idiosyncrasy


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Related to idiosyncrasy: drug idiosyncrasy

idiosyncrasy

Med an abnormal reaction of an individual to specific foods, drugs, or other agents

Idiosyncrasy

 

a painful reaction that appears in certain persons to irritants that do not produce similar phenomena in the majority of others. The basis of idiosyncrasy is either a congenital increased sensitivity of the autonomic nervous system to particular irritants or a reaction that arises in the body as a result of the repeated weak action of certain substances that are incapable of stimulating antibody production in the body.

Idiosyncrasy differs from allergy in that it may develop even after the first contact with an intolerable irritant—for instance, simple chemical compounds that do not have the properties of allergens; such food products as fish, roe, crab, milk, eggs, and strawberries; such medications as amidopyrine, antibiotics, and sulfanilamide preparations; the pollens of certain flowers and plants; the odor of various animals; insect poisons; and such physical factors as sunstroke, chill, or trauma.

Soon after contact with the irritant, headache appears in the individual, and his temperature rises, sometimes accompanied by mental agitation, disruption of the function of the organs of digestion (nausea, vomiting, diarrhea) and respiration (dyspnea, coryza), edema of the skin and mucosa, and urticaria. These phenomena, which are caused by disruptions of blood circulation, increased permeability of the vessels, and spasms of the smooth musculature, usually pass quickly, but sometimes may continue for several days. The reaction does not produce insen-sitivity to the repeated action of the agent. Treatment requires avoidance of further contact with the intolerable irritant and lowering the body’s heightened reactivity.

U. O. OL’SHANSKII

idiosyncrasy

[‚id·ē·ə′siŋ·krə·sē]
(medicine)
A peculiarity of constitution that makes an individual react differently from most persons to drugs, diet, treatment, or other situations.
(psychology)
Any special or peculiar characteristic or temperament by which a person differs from other persons.
References in periodicals archive ?
The third section (Chapters 16-18) focuses more on the idiosyncrasy credit model, with special attention to issues of conformity and nonconformity.
That's the Latin logistics idiosyncrasy that manufacturers, shippers and others in the industry hope to change.
"My gait is no faultfinder's or rejecter's gait," he announced in "Song of Myself," and he reiterated this quintessentially open-armed (and American) philosophy in private when he said to a friend: "Allowing a place for every man's personality, idiosyncrasy [is] the keystone to the arch of my teachings." Unlike the Pentagon, Leaves of Grass, Whitman insisted, "has room for everybody."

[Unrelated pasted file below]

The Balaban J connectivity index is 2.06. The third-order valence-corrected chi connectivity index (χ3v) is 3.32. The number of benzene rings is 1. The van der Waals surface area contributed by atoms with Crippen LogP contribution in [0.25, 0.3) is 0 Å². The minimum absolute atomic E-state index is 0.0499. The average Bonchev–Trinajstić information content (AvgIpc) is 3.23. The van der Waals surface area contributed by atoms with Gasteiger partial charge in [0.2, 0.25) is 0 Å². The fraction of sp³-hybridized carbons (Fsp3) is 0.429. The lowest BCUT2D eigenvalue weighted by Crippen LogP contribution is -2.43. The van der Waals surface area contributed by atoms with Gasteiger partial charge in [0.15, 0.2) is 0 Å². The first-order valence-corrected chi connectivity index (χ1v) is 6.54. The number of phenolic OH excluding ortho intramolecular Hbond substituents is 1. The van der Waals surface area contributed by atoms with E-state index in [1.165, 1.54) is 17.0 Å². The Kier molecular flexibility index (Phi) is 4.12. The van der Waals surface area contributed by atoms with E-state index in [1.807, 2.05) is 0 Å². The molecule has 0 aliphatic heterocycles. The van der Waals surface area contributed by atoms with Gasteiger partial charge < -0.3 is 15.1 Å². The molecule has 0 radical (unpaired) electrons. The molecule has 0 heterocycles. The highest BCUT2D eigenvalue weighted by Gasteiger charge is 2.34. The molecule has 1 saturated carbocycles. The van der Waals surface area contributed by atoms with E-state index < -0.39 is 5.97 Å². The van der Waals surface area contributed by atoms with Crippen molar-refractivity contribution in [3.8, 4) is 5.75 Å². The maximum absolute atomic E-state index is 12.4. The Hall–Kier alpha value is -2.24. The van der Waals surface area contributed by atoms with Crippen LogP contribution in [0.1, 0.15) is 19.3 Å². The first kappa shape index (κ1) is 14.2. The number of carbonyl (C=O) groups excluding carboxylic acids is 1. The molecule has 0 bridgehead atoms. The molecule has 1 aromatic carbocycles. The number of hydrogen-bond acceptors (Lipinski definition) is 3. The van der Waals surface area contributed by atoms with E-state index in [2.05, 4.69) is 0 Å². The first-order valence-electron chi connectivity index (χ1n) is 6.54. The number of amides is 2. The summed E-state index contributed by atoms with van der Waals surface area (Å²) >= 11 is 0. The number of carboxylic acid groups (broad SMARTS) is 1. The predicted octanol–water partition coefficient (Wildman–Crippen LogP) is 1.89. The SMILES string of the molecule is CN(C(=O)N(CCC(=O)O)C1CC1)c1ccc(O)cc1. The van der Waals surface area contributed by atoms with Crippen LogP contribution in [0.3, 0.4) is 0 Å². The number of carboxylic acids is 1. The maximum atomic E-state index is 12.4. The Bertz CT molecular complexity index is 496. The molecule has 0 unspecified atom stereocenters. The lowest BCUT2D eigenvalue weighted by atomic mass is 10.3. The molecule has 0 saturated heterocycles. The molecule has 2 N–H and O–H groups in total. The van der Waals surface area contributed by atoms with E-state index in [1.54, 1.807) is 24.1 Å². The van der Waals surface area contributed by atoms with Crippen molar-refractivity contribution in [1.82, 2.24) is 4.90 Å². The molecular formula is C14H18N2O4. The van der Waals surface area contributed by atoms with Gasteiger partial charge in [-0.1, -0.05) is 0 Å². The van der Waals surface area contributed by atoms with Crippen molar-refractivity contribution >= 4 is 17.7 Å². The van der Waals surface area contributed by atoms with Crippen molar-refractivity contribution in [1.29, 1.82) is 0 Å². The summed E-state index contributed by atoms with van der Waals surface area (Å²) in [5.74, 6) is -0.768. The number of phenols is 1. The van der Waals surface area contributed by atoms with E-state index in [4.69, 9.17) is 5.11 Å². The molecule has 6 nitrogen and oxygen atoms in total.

Schmelling allows for both readings, using his privileged position as semiofficial interloper (he also worked on some of the cleanup crews) to preserve the intimate details of another's private idiosyncrasy. Sometimes his fellow employees appear, gloved and masked, but Schmelling never tells us how particular homes have been chosen for their intervention.
A product of the syncretism between modernity and Mexican idiosyncrasy, the work of Luis Barragan continues to represent an architectural manifesto for universal culture.
Like It Is is no Beautiful Thing: Writer Robert Gray lacks Jonathan Harvey's wit and instinct for idiosyncrasy. But it's studded with good performances--Christopher Hargreaves is terrific in a small role as Craig's perplexed brother--and director Paul Oremland has a feel for the bustle of the commercial music business.
In series based on signature shapes including "diamonds," "scissors," and pinched-parallelogram "geminis"--choice examples of each were on view--Zox explored the painterly issues of the day (a systematic approach, the materiality of medium and support) while maintaining a modest idiosyncrasy. Here, in the provinces of the post-painterly, one makes one's mark by leaving graphite lines visible, by recklessly yanking the masking tape off the canvas, and with a skillful palette.
Yet, far from marginalizing the work, Scarpa's idiosyncrasy continues to inspire architects who, in their own cultures and contexts, are swimming against the tide of homogenized industrial production which has dominated the twentieth century.
As she herself has put it, "We're the objects of their fantasies." Bove's presentation of "The Future of Ecstasy" is a reminder that utopian social thought inevitably orients itself toward a future in which its every kink and idiosyncrasy will become accepted wisdom.
Although the luxury and scale - the largest is Herzog and de Meuron's 20 800sq ft (1914[m.sup.2]) residence/media museum in the Napa Valley, due for completion in 2000 - as well as the programmatic idiosyncrasy of most of the examples disqualify them as models, three modest and more generally applicable projects could be profitably replicated: Michael Bell's 900sq ft (83[m.sup.2]) 'Glass House @2[degrees]', MVRDV's pair of 200[m.sup.2] row houses on an Amsterdam canal, and the 179[m.sup.2] 'Curtain Wall House' in Tokyo, 1993-95, by Shigeru Ban, based on the delightful conceit of a literal curtain, and glazed facades that 'can be opened and closed to alter the view and environmental effects such as light and wind'.
The tale, set in London--a city Poe never visited--is an Acconci-esque "Following Piece" avant la lettre: A man in a coffeehouse observes the evening crowd through the window, singles out a man due to the "absolute idiosyncrasy" of his facial expression, and follows him for twenty-four hours across the city.
She slogs through a swamp of race, history, trauma, and desire, which is hard enough, then pirouettes along a tightrope between grotesque stereotype and idiosyncrasy, which is even trickier.